Hello, my friends guitarists! It's a good day to learn some notes from this guitar basics course. We will quickly run next essential topic after our guitar is tuned. We'll cover how to learn notes on the guitar. This is essential step in learning because knowing notes is the same as starting with ABC in school.
We’ll take a brief look how the guitar fretboard looks like. We’ll learn how we can find these notes, what is the formula to make everything easier and why it's important. From my opinion, learning notes is the first which needs to be done because it will allows building chords easily, see notes right away and master playing skills quickly. Why quickly? That’s because this will open the structure which makes practice easier. This will help building up finger memory. But finding notes quickly from first sight takes some time. I’ll teach you how to do it much quicker.
Here I’m not mentioning sheet music. It’s up to you to learn notes traditional way. This lesson will show to how to see notes on the guitar with peripheral vision.
Ok, let’s go!
As in Physics, Math or Chemistry, there's also notes formula to fend them. It's a "magically" simple structure. It will make everything much easier.
The formula starts from the C note and ends also on B (image example on B string).
Here's the formula:
Tone > Tone > Semitone > Tone >Tone > Tone > Semitone
Take a look at this image example below. Find the C note on B string (second string from above).
Got it? OK, after the C is the D note, etc.
D is 2 frets away from the C, which is:
The tone = 2 frets
Next, after the D comes E note (which is tone away from the D).
After E comes F which is one fret away. It's a semitone:
The Semitone = 1 fret
Ok, let’s review what we have here:
C (tone) > D (tone) > E (semitone) > F (tone) > G (tone) > A (tone) > B (semitone) > C
- tone is distance of 2 frets from notes;
- semitone is distance of 1 fret (the next box after note);
If you consider this is complicated, then take a look at everything from other point. More easily to learn this is to understand that formula consists of 5 tones and 2 semitones. And once again let's repeat it:
Tone > Tone > Semitone > Tone >Tone > Tone > Semitone
If this is familiar or you have noticed - this is major scale formula. Yes, learning the guitar fretboard is hard. Fretboard is built on major scale basis. It’s seen on every string.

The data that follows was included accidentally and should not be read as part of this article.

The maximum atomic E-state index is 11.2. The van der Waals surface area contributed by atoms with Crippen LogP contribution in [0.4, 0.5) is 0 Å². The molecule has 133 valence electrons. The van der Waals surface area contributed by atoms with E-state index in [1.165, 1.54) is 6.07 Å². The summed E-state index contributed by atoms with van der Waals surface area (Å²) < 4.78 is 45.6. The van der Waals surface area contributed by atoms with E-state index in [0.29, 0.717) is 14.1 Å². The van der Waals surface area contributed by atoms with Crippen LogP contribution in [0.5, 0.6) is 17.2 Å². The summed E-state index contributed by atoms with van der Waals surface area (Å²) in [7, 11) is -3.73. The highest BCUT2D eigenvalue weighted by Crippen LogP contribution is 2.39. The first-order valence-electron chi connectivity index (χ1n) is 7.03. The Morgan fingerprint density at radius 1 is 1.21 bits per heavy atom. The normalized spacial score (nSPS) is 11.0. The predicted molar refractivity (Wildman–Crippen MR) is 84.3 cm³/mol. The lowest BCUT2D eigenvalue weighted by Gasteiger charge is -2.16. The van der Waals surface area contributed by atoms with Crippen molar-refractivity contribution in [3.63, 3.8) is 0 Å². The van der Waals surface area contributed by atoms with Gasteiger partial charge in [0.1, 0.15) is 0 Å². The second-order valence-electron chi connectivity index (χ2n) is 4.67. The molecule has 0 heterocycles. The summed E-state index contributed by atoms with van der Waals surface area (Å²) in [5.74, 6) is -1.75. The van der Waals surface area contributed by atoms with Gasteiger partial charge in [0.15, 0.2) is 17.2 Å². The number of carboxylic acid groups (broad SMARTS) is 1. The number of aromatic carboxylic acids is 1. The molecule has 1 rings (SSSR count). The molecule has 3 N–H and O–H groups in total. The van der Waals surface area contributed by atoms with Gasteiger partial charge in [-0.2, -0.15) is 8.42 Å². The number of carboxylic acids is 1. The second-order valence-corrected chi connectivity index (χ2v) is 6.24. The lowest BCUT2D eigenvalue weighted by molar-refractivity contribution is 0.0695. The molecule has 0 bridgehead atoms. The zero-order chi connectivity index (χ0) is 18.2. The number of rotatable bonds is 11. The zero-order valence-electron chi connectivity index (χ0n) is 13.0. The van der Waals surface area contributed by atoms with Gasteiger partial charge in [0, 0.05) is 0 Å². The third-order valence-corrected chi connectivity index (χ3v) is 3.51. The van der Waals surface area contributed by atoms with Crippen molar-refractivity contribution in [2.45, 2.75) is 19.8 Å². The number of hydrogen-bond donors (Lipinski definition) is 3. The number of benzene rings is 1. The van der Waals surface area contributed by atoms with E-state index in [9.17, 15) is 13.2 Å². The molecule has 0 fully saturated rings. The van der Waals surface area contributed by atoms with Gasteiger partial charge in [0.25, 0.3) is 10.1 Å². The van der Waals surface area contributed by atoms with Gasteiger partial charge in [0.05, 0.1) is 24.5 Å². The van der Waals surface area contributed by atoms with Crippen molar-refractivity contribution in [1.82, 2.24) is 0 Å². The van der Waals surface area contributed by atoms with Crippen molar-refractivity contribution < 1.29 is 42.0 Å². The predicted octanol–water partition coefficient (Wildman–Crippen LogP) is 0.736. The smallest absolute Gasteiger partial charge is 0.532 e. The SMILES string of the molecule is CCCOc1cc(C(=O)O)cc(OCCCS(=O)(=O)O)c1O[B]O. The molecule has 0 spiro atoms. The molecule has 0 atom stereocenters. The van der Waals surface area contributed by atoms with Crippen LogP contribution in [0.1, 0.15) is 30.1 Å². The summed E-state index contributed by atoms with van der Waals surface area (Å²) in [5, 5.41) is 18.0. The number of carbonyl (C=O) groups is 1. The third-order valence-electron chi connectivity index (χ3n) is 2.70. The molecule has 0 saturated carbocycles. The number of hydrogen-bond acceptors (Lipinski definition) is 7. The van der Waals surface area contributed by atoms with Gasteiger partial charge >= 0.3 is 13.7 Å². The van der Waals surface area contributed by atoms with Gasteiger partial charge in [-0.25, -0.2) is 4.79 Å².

A while ago I didn’t believe my teacher when he said that guitar fretboard built on major scale basis. So, I tried to prove it. I couldn’t do that. If you want to make sure about it, then you can make test. Do you remember the guitar standard tune from the first lesson? Here how notes are built:
- 1. String – high "e"
- 2. String – high B
- 3. String – middle G
- 4. String – middle D
- 5. String – low A
- 6. String – low E
Try to find notes on every string (from open low E, from low open A and so on…) by using the major scale formula. You can use the image above but the better way would be to do it without. This is good training which will grow up peripheral vision. I’ve done this a while ago and I quite liked it.
At the beginning of this article I have mentioned that it takes some time to learn "seeing" notes visually on fretboard. This is the first step how to do it - finding notes with the help of major scale. For me it was quite complicated to name every note spontaneous. For example - name 8th fret on G string; name 10th fret on D string and etc. It takes some time to learn it. You can do it for about 10 minutes several times a week, it doesn't require for hour or even more daily. No! Learn with smaller portions than big ones, because it lays in head much better.
The second good practice is naming notes in every played chord. For example play C major chord, look at notes and name them. Name – C; E; G. Play another chord and do the same. I practiced the same way. I played for about 5 to 6 chords and named which notes they consist of. Yes, it is taught. But like good musician Mr. Frank Gambale said:
“NO PAIN, NO GAME”
It doesn’t matter what chords you play. You can play simple minor or major, Cm7 or C7, or B dim (diminished) chord. Just name notes!
Ok, here’s the full guitar fretboard with all notes on the guitar. First picture (above) showed strong notes (with no sharps and flats). Here’s is the full “map” of fretboard. It shows all notes on all 24 frets on every string. Colored notes are strong or stable and grey ones are flats or sharps (♭ ; #)
For the conclusion of guitar fretboard lesson, let’s overview what we have learned about notes and what we need to know:
- Knowing guitar notes on fretboard is essential, because it opens easy fingering, trains hand memory and peripheral vision;
- There’s simple musical formula fro finding them;
- Formula is based on major scale basis;
- One fret is semitone;
- Two frets build a tone;
- Guitar notes end on 12th fret (fretboard starts all over again);
- Helps building intervals, scales, chords, arpeggios and everything else in music!
The last but not least what I would like to mention here is that notes end up on 12th fret (on every string) and repeat – start all over again. Keep that in mind! Don’t waste time learning everything from 12th up to to 22nd fret (or 24th) because they start all over again. Peripheral vision sees learned notes anywhere.
My personal suggestion for any musician is – learn finding notes on the fretboard, if you don't see them or think it's a rush. It’s not right way to learn the guitar if you can't find simple notes.
Ok, I hope this was informative and helped finding answers.
Next time, we’ll cover essential topic about what are guitar intervals what they do and how to learn them as simple as possible.
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